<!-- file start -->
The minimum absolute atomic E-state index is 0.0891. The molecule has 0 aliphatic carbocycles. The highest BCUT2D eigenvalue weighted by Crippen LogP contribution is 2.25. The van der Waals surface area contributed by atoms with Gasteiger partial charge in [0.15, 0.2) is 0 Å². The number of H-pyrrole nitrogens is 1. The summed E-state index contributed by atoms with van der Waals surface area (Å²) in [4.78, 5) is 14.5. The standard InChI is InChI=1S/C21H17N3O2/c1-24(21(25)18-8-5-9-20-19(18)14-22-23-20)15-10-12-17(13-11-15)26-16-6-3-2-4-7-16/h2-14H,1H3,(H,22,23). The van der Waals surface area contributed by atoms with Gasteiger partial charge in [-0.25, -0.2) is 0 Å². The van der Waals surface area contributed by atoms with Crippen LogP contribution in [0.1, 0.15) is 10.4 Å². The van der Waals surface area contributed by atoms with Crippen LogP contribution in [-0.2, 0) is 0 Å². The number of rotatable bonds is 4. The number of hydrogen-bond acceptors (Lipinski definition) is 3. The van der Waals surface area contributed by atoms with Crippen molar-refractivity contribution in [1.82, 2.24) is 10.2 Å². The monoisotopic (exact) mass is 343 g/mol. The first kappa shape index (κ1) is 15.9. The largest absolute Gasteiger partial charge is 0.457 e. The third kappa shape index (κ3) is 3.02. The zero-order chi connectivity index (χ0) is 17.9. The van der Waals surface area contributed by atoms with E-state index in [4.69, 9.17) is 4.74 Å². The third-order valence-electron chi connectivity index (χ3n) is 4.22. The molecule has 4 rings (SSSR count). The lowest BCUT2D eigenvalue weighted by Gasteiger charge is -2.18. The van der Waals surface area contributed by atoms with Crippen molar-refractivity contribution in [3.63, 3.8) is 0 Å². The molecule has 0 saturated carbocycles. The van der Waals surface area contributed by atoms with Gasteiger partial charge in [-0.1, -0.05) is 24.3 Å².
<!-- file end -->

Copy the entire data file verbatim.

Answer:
The minimum absolute atomic E-state index is 0.0891. The molecule has 0 aliphatic carbocycles. The highest BCUT2D eigenvalue weighted by Crippen LogP contribution is 2.25. The van der Waals surface area contributed by atoms with Gasteiger partial charge in [0.15, 0.2) is 0 Å². The number of H-pyrrole nitrogens is 1. The summed E-state index contributed by atoms with van der Waals surface area (Å²) in [4.78, 5) is 14.5. The standard InChI is InChI=1S/C21H17N3O2/c1-24(21(25)18-8-5-9-20-19(18)14-22-23-20)15-10-12-17(13-11-15)26-16-6-3-2-4-7-16/h2-14H,1H3,(H,22,23). The van der Waals surface area contributed by atoms with Gasteiger partial charge in [-0.25, -0.2) is 0 Å². The van der Waals surface area contributed by atoms with Crippen LogP contribution in [0.1, 0.15) is 10.4 Å². The van der Waals surface area contributed by atoms with Crippen LogP contribution in [-0.2, 0) is 0 Å². The number of rotatable bonds is 4. The number of hydrogen-bond acceptors (Lipinski definition) is 3. The van der Waals surface area contributed by atoms with Crippen molar-refractivity contribution in [1.82, 2.24) is 10.2 Å². The monoisotopic (exact) mass is 343 g/mol. The first kappa shape index (κ1) is 15.9. The largest absolute Gasteiger partial charge is 0.457 e. The third kappa shape index (κ3) is 3.02. The zero-order chi connectivity index (χ0) is 17.9. The van der Waals surface area contributed by atoms with E-state index in [4.69, 9.17) is 4.74 Å². The third-order valence-electron chi connectivity index (χ3n) is 4.22. The molecule has 4 rings (SSSR count). The lowest BCUT2D eigenvalue weighted by Gasteiger charge is -2.18. The van der Waals surface area contributed by atoms with Crippen molar-refractivity contribution in [3.63, 3.8) is 0 Å². The molecule has 0 saturated carbocycles. The van der Waals surface area contributed by atoms with Gasteiger partial charge in [-0.1, -0.05) is 24.3 Å².